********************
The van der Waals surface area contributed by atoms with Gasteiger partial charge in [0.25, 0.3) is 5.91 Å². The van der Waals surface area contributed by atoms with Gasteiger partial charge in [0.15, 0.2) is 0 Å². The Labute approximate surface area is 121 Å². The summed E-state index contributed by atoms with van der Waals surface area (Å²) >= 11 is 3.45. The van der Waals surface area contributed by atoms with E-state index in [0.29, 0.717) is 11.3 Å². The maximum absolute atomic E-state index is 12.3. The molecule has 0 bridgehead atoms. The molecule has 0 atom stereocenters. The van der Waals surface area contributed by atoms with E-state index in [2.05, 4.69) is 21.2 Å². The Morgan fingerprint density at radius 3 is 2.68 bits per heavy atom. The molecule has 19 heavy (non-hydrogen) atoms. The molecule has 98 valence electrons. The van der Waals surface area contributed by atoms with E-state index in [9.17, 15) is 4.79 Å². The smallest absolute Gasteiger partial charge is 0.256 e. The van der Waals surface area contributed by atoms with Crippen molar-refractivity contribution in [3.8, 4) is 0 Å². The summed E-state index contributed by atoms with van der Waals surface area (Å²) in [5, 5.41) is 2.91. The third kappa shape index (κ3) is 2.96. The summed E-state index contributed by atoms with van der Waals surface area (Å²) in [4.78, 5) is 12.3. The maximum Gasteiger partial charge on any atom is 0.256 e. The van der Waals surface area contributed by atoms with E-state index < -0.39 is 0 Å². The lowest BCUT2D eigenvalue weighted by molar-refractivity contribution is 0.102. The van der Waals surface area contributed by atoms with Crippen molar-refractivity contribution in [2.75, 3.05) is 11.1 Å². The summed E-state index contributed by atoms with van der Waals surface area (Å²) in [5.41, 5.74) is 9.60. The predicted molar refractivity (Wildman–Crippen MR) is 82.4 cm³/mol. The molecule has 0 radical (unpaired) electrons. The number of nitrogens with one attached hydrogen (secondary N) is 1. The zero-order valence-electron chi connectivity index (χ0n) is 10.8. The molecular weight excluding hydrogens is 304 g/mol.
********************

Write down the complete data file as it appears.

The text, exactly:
The van der Waals surface area contributed by atoms with Gasteiger partial charge in [0.25, 0.3) is 5.91 Å². The van der Waals surface area contributed by atoms with Gasteiger partial charge in [0.15, 0.2) is 0 Å². The Labute approximate surface area is 121 Å². The summed E-state index contributed by atoms with van der Waals surface area (Å²) >= 11 is 3.45. The van der Waals surface area contributed by atoms with E-state index in [0.29, 0.717) is 11.3 Å². The maximum absolute atomic E-state index is 12.3. The molecule has 0 bridgehead atoms. The molecule has 0 atom stereocenters. The van der Waals surface area contributed by atoms with E-state index in [2.05, 4.69) is 21.2 Å². The Morgan fingerprint density at radius 3 is 2.68 bits per heavy atom. The molecule has 19 heavy (non-hydrogen) atoms. The molecule has 98 valence electrons. The van der Waals surface area contributed by atoms with E-state index in [9.17, 15) is 4.79 Å². The smallest absolute Gasteiger partial charge is 0.256 e. The van der Waals surface area contributed by atoms with Crippen molar-refractivity contribution in [3.8, 4) is 0 Å². The summed E-state index contributed by atoms with van der Waals surface area (Å²) in [5, 5.41) is 2.91. The third kappa shape index (κ3) is 2.96. The summed E-state index contributed by atoms with van der Waals surface area (Å²) in [4.78, 5) is 12.3. The maximum Gasteiger partial charge on any atom is 0.256 e. The van der Waals surface area contributed by atoms with E-state index < -0.39 is 0 Å². The lowest BCUT2D eigenvalue weighted by molar-refractivity contribution is 0.102. The van der Waals surface area contributed by atoms with Crippen molar-refractivity contribution in [2.75, 3.05) is 11.1 Å². The summed E-state index contributed by atoms with van der Waals surface area (Å²) in [5.41, 5.74) is 9.60. The predicted molar refractivity (Wildman–Crippen MR) is 82.4 cm³/mol. The molecule has 0 radical (unpaired) electrons. The number of nitrogens with one attached hydrogen (secondary N) is 1. The zero-order valence-electron chi connectivity index (χ0n) is 10.8. The molecular weight excluding hydrogens is 304 g/mol.